a turtle swimming under water: Diving heaven: The coral reefs of the Red Sea are full of exotic fish and turtles, above © Provided by Associated Newspapers Limited Diving heaven: The coral reefs of the Red Sea are full of exotic fish and turtles, above Petra: The stunning Rose Red City of Petra carved out of the rock is about two hours’ drive away. Book a private guided excursion for three people. It will cost £55pp for entrance to the city, the all-day guide costs £110, and the car and driver £100 for a total of about £120pp. Or make friends with some other easyJetters and plan a group day-excursion in a shared minibus for six, which works out at about £95 each. Karma House Travel & Tourism (karmahousejordan.com) can organise these and other Aqaba activities.

Tip: Lunch in Petra will cost £15 to £25 – so swing by a falafel shop before you head off.

Wadi Rum:

An hour’s drive from Aqaba, the spectacular mountainous and multi-coloured desert was used as the location for the movie The Martian starring Matt Damon, who stayed at the Kempinski, Aqaba.

You can camel-trek for £16 per hour; climb or hike with a Bedouin guide (£38 an hour); take a sand buggy (£54 per hour); go on a sunrise hot-air balloon flight (£142pp for one hour); or take a Bedouin Jeep tour (£38 per Jeep) for two hours. It is worth overnighting at a camp for stupendous star-gazing, with dinner and breakfast thrown in. Depending on how plush the accommodation is, it will cost between £40 and £550.

Otherwise, try to time your visit for sunset at least – Karma offers a day excursion for two to four people for £160pp including transport, entrance, Jeep tour and water.

Lawrence of Arabia: The story of T. E. Lawrence – aka Lawrence of Arabia – and his part in the Arab Revolt against the Turks can be found in and around Aqaba. Unfortunately, key sites such as Aqaba Museum, the house where Lawrence and Sharif Hussein Bin Ali, the Arab leader, met in 1917 and Aqaba Fort are currently closed for renovation.

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What to do

Beaches and water sports: Aqaba has several free public beaches, but expect to be stared at. All five-star hotels have a private beach and water sports.

Alternatively, pay to use a private beach club – Berenice Beach Club in Aqaba Marine Park has a handful of pools, a restaurant and all the trimmings. Its Sindbad Diving Club, sindbadjo.com, offers tuition and excursions. The Red Sea offers coral reefs teeming with marine life, including sea turtles, and Aqaba also has a sunken Hercules aircraft to explore. You can also book snorkelling, yachting, water-skiing, windsurfing, parasailing and glass-bottom boat trips (berenice.com.jo).

Tip: Seen one aquarium, seen them all, so don’t bother with Aqaba’s – go snorkelling instead, or walk on any pier and you’ll see fish galore.

Golf: Jordan’s first course is at the Ayla development. It’s all so green thanks to grass genetically modified to like the sunshine. Eighteen-hole green fees start at £82.

Spa: Movenpick Tala Bay and the Kempinski have lovely spas, but they are pricey. A Winter Clear-Out Scrub at the Kempinski costs £55 for 45 minutes. The local hammam, Bab Al Hara costs £30. Men only.

After dark

Many hotels put on music and even a belly-dancer once a week. Berenice offers a new excursion which includes a trip on the wooden boat Aladdin, dinner of fish grilled over an open fire, and oud music, for £40. Then you sail back to central Aqaba in the moonlight…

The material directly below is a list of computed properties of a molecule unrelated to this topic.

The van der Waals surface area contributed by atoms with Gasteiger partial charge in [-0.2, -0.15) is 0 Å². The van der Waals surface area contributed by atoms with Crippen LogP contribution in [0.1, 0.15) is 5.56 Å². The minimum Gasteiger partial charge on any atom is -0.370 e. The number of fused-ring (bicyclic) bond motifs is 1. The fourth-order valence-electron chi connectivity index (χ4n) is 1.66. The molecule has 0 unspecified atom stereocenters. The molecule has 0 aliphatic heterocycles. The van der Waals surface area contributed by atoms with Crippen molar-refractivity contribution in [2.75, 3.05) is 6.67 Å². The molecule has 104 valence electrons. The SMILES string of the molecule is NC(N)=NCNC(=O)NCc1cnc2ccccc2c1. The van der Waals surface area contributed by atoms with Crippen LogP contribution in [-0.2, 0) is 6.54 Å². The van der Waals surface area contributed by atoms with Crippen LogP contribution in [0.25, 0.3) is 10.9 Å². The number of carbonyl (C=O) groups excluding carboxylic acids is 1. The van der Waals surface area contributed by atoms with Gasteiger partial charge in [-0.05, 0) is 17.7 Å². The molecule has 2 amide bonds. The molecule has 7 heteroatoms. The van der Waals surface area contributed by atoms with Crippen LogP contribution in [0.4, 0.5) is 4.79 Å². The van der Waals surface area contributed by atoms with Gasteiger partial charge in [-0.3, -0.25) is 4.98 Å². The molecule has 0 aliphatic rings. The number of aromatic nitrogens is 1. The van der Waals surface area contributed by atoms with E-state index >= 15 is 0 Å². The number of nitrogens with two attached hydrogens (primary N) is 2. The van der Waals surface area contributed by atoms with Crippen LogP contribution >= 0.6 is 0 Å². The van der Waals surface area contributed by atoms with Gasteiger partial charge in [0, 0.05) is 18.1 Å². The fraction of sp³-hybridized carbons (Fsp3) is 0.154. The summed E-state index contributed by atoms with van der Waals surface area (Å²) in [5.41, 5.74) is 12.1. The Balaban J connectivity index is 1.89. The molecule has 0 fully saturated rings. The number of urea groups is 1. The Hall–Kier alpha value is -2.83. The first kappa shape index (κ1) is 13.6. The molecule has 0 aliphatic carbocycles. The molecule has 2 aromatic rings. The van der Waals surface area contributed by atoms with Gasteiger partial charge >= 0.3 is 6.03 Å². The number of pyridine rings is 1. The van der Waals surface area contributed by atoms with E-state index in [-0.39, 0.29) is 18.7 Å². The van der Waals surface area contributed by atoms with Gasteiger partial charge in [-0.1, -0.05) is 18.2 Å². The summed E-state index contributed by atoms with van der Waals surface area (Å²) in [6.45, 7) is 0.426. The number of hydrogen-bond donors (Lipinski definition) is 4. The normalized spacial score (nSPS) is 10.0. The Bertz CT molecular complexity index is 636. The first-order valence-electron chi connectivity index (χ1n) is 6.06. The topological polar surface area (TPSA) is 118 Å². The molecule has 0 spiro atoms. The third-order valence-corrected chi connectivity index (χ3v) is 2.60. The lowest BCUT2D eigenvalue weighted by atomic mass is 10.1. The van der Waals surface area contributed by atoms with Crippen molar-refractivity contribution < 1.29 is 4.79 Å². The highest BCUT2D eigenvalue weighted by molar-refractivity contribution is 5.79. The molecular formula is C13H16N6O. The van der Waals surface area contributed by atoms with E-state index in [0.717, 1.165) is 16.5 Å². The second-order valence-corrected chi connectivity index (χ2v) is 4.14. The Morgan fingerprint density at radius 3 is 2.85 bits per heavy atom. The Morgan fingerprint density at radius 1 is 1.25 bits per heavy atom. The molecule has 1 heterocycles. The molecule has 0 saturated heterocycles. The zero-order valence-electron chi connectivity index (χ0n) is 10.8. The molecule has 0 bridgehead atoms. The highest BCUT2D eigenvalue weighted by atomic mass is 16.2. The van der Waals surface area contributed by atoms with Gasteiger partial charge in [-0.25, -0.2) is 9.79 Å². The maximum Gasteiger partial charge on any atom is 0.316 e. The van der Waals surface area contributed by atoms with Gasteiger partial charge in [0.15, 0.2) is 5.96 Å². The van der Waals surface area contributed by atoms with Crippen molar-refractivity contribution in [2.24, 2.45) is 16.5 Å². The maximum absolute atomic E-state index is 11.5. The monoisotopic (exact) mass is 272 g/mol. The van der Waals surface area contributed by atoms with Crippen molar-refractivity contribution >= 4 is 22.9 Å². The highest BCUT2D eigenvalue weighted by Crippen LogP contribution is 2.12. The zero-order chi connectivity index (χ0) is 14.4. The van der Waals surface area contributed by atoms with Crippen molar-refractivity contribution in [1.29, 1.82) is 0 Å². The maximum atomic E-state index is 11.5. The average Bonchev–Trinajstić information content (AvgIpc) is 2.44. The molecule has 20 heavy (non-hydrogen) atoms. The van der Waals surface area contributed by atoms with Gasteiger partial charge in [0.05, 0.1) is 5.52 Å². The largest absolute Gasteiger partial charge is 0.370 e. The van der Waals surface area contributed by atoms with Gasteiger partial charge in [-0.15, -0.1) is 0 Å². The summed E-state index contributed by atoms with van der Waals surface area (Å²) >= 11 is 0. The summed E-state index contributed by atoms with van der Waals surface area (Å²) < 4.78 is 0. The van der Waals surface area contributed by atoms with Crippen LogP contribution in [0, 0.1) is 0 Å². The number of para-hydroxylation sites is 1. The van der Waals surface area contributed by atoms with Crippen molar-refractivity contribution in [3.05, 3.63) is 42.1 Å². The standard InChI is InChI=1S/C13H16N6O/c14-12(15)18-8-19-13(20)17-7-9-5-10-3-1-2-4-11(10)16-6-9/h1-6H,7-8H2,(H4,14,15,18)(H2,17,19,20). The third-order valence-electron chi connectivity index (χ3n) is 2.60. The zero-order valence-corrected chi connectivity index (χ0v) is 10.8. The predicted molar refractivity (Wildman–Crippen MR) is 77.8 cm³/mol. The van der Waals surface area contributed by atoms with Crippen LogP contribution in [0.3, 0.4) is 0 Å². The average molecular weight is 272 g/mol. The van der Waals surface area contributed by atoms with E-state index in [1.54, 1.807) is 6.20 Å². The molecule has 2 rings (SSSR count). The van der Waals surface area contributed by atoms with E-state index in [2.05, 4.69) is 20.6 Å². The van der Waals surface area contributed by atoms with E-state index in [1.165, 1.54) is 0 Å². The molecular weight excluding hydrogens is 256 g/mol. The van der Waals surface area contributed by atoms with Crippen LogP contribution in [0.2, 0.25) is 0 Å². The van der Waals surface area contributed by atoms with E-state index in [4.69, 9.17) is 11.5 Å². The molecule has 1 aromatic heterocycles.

Getting around

Base yourself in the old city area and you can walk to the souks. Aqaba has plenty of taxis and they’re not too expensive – about £20 from the centre to the airport. It’s not worth renting a car for the week if you’re largely going to fly ’n’ flop; hire one for a day if you fancy driving to Petra, though.

What to buy

Bring back: Spices and incense from Al Baba, next to the fruit and vegetable market in Zahran Street in the old city; Dead Sea products from Mina Bazaar, Al-Nahda Street; perfume from Abu Khaff near the Sharif Hussein bin Ali Mosque. It can mix a fragrance for you from £10 for a small bottle – any similarity to Chanel Bleu, Black Opium or Miss Dior is purely coincidental.

Coastline landscape of Red Sea in Gulf of Aqaba, Jordan. © Provided by Getty Coastline landscape of Red Sea in Gulf of Aqaba, Jordan. Tips & advice

Is Jordan safe? At no time did I feel threatened or uncomfortable. As mentioned, all good hotels have extra security. However, according to the Foreign Office there have been reports of harassment and sexual assault, so female visitors should take care travelling alone. They also recommend that, if you want a taxi, ask your hotel to recommend a reliable driver, and advise that women should never ride in the front.

Do British citizens need a visa? The visa is free if you come through Aqaba Airport.

Does it matter if you have an Israeli stamp in your passport? No, unless you’re planning to visit Saudi Arabia (ask them to stamp a separate piece of paper).

What about money? Jordanian dinar, dollars, sterling, euros and credit cards are widely accepted.

Any health precautions? Avoid tap water.

Is it OK to drive? Yes, the main roads are good. You can drive in Jordan using an International Driving Permit. Make sure you have third party insurance as, in Jordan, a driver is always considered guilty if they hit a pedestrian.

How do I keep in touch? Wi-fi is everywhere and free.

Anything else? You can drink alcohol in bars, clubs, hotels and private homes but not on the street.

TRAVEL FACTS 

EasyJet’s Gatwick to Aqaba flights operate from November 10 to March 23, 2019 (easyjet.com). For more information, go to visitjordan.com.

Related: 20 surreal attractions in the middle of nowhere (Provided by Espresso)